But enough gushing over the artwork. Inverloch is basically the tale of a young Da'kor (kind of a cross between a wolf and a cow) named Acheron, who is on a journey to find a missing elf named Kayn'dar. He's looking for Kayn'dar as a favor to an elven female that he loves, but who sadly does not return his love, named Shiara. Along his travels he's joined by a thief-catching elf named Lei'ella, a thief named Varden, and a young mage named Neirenn. Yes, as I'm sure you've all already guessed, the comic takes place in a fantasy setting. The plot is a bit formulaic: "A young, pure-hearted hero goes on a quest and through a series of seemingly random encounters builds a ragtag group of adventurers who accompany him and help him on his way." I'm sure we've all played plenty of old Squaresoft RPG games that followed basically that exact same structure, OVER and OVER again. But hey, I enjoyed all those games, didn't you? If it ain't broke...

The important thing for a comic with a fairly predictable plotline (I'm sure there will be some unexpected twists and turns near the end, but then, we're EXPECTING unexpected twists and turns, so are they really unexpected?) is to have a very strong cast of characters to keep things interesting as we watch them go through the motions. And I think Inverloch definitely has the potential for this. At the moment the team has only just been assembled, with Neirenn joining the group in the last chapter, so we'll have to see how the different personalities play off each other, if Sarah Ellerton is able to organically grow the relationship dynamics between the different characters without making it seem to forced.

We've already seen some interesting back and forth play between the thief and the thief catcher (as evidenced by the page I chose to highlight in this review) as they test each others limits both in morals and in skills. I'm sure that relationship will grow into something much more interesting before the story is through, and I'll be curious to see if it feels natural, or if Ms. Ellerton has to resort to deus ex machina, which would be the death of the strip.

Acheron is the classic young hero: innocent, naive, hopelessly optimistic, and cute beyond all reason. He will undergo a "coming of age" experience I'm sure, and won't return to his home the same as when he left. Will it be a realistic transition of his character from a boy to a man, or will it be just a stubborn assertion of his idealism?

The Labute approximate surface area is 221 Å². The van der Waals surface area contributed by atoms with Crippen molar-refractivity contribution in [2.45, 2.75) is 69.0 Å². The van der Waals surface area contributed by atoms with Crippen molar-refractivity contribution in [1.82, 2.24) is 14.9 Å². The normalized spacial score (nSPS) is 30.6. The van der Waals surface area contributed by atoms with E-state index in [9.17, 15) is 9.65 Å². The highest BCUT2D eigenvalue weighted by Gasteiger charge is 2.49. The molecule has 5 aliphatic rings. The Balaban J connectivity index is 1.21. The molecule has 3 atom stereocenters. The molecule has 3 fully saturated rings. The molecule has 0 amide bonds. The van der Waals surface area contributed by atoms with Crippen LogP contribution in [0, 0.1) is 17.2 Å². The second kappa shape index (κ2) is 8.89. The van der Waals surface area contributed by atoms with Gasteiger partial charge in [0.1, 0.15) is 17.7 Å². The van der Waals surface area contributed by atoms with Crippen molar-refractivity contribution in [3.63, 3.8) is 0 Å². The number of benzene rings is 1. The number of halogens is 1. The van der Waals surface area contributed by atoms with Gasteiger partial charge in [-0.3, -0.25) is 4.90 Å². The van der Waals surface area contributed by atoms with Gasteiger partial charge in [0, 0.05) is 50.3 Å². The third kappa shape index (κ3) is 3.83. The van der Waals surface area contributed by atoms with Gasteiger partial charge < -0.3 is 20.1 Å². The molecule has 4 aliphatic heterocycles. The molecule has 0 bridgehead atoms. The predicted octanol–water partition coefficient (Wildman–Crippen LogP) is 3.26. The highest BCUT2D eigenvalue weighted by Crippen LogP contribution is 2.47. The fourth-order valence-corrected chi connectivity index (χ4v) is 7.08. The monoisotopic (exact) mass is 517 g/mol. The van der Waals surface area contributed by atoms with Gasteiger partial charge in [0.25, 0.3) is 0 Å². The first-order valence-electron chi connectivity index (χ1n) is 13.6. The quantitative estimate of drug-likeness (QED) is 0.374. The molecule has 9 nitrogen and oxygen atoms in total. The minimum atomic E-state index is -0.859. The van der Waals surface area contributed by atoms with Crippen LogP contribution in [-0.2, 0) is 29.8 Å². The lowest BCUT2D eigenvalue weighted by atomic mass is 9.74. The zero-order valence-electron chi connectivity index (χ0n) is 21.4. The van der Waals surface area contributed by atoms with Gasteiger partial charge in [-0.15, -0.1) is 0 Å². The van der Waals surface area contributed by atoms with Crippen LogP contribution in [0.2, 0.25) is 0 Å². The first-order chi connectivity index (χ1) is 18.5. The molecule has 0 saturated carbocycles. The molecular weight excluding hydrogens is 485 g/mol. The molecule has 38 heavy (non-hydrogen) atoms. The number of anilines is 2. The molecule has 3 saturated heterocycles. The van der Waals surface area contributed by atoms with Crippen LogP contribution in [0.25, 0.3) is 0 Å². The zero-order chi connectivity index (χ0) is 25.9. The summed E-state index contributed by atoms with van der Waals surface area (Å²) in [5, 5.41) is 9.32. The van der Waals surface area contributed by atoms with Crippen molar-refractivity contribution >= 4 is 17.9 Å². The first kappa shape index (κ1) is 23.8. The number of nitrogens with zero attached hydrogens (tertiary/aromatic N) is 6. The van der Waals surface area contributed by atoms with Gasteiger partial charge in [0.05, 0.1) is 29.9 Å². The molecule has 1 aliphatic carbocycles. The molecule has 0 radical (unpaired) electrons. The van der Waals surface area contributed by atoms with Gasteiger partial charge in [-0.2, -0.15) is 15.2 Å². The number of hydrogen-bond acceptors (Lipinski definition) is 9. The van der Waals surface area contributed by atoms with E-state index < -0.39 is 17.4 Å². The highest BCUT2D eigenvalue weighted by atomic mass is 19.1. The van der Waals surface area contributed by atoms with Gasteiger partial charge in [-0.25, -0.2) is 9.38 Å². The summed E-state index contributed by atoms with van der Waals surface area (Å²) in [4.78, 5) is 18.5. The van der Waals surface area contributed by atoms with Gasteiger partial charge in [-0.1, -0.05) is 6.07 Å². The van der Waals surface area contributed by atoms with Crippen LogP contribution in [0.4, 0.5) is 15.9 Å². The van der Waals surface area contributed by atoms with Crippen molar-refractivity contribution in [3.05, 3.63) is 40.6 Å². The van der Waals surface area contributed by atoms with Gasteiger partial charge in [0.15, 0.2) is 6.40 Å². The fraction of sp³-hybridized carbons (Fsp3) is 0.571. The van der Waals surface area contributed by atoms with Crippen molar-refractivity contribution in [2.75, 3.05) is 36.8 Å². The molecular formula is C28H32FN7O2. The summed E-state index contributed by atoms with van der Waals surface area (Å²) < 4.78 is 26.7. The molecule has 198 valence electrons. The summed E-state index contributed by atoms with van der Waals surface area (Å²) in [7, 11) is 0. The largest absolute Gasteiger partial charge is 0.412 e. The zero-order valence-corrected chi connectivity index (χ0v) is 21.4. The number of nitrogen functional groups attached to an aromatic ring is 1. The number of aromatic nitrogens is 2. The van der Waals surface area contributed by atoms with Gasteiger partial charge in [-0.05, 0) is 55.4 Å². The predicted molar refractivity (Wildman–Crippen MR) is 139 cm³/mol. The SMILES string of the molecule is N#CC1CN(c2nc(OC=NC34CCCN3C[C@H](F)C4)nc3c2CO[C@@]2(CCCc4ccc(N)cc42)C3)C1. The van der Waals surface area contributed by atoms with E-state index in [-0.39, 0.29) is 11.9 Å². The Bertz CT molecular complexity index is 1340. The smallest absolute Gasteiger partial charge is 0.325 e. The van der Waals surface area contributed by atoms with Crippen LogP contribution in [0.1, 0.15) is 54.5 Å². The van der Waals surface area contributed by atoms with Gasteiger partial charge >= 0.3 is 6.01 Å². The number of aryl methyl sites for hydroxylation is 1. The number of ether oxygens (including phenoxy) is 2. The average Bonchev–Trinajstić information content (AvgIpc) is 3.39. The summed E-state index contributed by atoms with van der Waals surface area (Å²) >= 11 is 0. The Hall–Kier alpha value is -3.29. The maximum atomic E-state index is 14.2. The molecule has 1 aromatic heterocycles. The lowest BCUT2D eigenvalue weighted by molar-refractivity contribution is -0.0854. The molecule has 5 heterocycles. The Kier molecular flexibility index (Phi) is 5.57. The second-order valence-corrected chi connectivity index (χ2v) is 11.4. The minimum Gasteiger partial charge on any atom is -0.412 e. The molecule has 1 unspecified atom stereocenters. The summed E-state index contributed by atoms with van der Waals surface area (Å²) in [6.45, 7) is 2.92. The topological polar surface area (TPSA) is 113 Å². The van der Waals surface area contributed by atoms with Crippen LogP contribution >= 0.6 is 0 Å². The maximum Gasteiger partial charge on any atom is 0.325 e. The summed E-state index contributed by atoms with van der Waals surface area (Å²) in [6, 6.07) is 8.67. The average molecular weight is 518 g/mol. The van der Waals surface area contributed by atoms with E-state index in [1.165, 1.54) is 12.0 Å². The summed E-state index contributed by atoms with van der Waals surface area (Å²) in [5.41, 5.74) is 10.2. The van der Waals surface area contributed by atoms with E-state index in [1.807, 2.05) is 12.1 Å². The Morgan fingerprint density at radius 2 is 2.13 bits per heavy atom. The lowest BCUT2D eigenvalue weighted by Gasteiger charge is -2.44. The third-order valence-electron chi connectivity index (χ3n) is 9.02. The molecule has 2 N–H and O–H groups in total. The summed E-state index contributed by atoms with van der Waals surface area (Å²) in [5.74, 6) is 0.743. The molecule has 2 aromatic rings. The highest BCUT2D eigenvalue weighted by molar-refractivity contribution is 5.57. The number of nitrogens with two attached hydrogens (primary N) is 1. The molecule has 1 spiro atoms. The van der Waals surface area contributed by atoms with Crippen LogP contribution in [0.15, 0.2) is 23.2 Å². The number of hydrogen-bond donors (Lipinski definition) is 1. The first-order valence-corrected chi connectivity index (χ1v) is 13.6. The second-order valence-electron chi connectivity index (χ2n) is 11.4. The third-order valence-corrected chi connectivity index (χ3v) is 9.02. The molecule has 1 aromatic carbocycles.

We don't know much about Neirenn yet, so at the moment she's just a cardboard cutout of the "super-talented, overconfident person out to prove their mettle". Will she grow out of the mold into a well-rounded character, or will she remain a two dimensional plot device?

So many questions to be answered. But you know what? That's why I keep reading a comic. I want to know how it's going to turn out, for better or worse. I want to see how the questions in my mind are answered, where I feel the artist really did an amazing job and where I feel she copped out. Inverloch is a comic with an incredible amount of potential, and it's right at the turning point where the cast has been assembled and it's time to really flesh out all their characters and the relationships between them. And I'm excited to see what's coming next.

And I've got to say, it's a lot easier to get excited about what's coming up when you know that whatever it is, it will be illustrated in such a beautiful fashion. You've got me hooked, Sarah Ellerton. Let's see if you can reel me in.

Saturday, September 17, 2005

Parting Thoughts on the Webcomic Hurricane Relief Telethon

Well, it's finally over. I didn't post an announcement on my site about the Hurricane Relief Telethon before it began, and I suppose I was remiss in not doing so, but my reasoning was that if someone was able to find my website, they've probably delved deeply enough into the world of webcomics that they'd assuredly already know about the Telethon.

First of all I'd like to give a hearty "way to go" to everyone involved in the organization of the event. If you're curious to see who all that was, just check the second-to-last page of the telethon. You guys did an amazing job setting up something in a very short period of time, and keeping it up and running despite what I'm sure was a much larger audience than you could have anticipated. Once the money from the auctions (some of which are still going on) gets added to the pot, I'm sure the total will easily eclipse the 30,000 dollar mark, and that's astounding for an event that was just sort of thrown together over the course of a week or so.